But at the same time, I had absorbed his teachings on how to accept impermanence. Impermanence is not only that something is gone, finished; it is also a coming. It is a happening. It is a potential. So I tried hard to work with my feelings of loss and grief. And in doing that, I felt, in a way, more alive than when I had access to my father’s physical presence. His teachings were within me, alive. In practicing them, I no longer felt separated from him.

“When you’re a child, you have specific opportunities; when you grow up, you have other, different prospects and alternatives. When you’re elderly, there are still more particular life experiences to take pleasure in. If you enjoy all these moments, you will feel very content.”

– Mingyur Rinpoche –

A temple made of sand

It’s thanks to the lessons I received in my childhood that I can do this kind of practice. Sometimes I got them from my grandma. For instance, when I was maybe six years old, she passed by while I was making an elaborate sandcastle.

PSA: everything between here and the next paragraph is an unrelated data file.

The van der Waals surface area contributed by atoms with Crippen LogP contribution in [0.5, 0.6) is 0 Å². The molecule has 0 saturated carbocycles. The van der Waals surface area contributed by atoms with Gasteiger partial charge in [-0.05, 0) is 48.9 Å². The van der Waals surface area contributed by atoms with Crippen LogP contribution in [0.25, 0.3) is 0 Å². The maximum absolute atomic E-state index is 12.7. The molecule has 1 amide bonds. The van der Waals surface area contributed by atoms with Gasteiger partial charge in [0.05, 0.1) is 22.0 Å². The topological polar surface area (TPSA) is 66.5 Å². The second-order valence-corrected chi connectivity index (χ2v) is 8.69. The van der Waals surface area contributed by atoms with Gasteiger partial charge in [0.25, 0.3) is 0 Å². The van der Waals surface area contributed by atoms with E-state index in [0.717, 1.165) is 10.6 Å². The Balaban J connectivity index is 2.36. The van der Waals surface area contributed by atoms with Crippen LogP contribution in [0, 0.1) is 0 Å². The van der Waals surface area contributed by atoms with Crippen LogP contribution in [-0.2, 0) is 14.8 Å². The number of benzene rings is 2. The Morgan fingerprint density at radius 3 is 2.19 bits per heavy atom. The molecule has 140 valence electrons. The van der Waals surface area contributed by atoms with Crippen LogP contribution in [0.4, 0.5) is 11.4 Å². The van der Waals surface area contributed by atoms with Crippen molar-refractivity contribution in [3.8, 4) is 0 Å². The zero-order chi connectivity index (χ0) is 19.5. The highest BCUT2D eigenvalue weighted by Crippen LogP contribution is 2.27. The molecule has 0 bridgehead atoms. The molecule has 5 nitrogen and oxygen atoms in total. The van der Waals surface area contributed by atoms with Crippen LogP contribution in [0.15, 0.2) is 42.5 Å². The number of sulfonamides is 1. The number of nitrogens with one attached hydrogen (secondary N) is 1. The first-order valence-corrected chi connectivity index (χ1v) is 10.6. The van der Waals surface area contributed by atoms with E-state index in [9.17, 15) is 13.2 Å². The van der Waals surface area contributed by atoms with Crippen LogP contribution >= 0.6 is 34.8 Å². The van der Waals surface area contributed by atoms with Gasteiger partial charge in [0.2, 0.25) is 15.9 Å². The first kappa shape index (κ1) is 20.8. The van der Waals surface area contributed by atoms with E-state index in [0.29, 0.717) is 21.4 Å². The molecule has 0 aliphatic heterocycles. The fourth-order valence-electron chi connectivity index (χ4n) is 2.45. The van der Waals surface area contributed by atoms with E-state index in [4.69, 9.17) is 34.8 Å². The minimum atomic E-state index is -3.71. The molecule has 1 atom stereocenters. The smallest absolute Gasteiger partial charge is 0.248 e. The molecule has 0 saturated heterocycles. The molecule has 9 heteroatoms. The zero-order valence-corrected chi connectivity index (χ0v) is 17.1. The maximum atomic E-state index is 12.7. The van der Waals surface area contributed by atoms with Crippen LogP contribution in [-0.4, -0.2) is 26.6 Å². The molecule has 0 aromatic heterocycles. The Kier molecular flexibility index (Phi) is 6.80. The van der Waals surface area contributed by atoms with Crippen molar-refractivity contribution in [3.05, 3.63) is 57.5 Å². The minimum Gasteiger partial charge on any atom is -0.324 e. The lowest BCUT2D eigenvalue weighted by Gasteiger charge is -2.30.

It was a big temple, with a fancy bridge. Suddenly it collapsed. I cried, “My temple is gone!” And my grandma said, “Oh, that is impermanence. One day you will die, too.” Also, in my childhood I had frequent panic attacks, which were very frightening and painful. They taught me how to let go of my happy, innocent, normal life.

Eventually, when I learned how to live with panic, panic became my friend and teacher. Later, as an adult, I went on a wandering retreat in the mountains. When all my money ran out, and I had to beg for sustenance on the street, I almost died of food poisoning. That was a little bit too much, but I let it go, and did not give up. Actually, I learned a lot from that too.

Always more to experience

Some of what happens to us, traditionally referred to as “natural suffering,” can’t really be changed. Take aging, for example. Sorry to tell you the bad news, but we’re all getting older! But when we accept that, it’s okay. In fact, we feel more relieved, happier.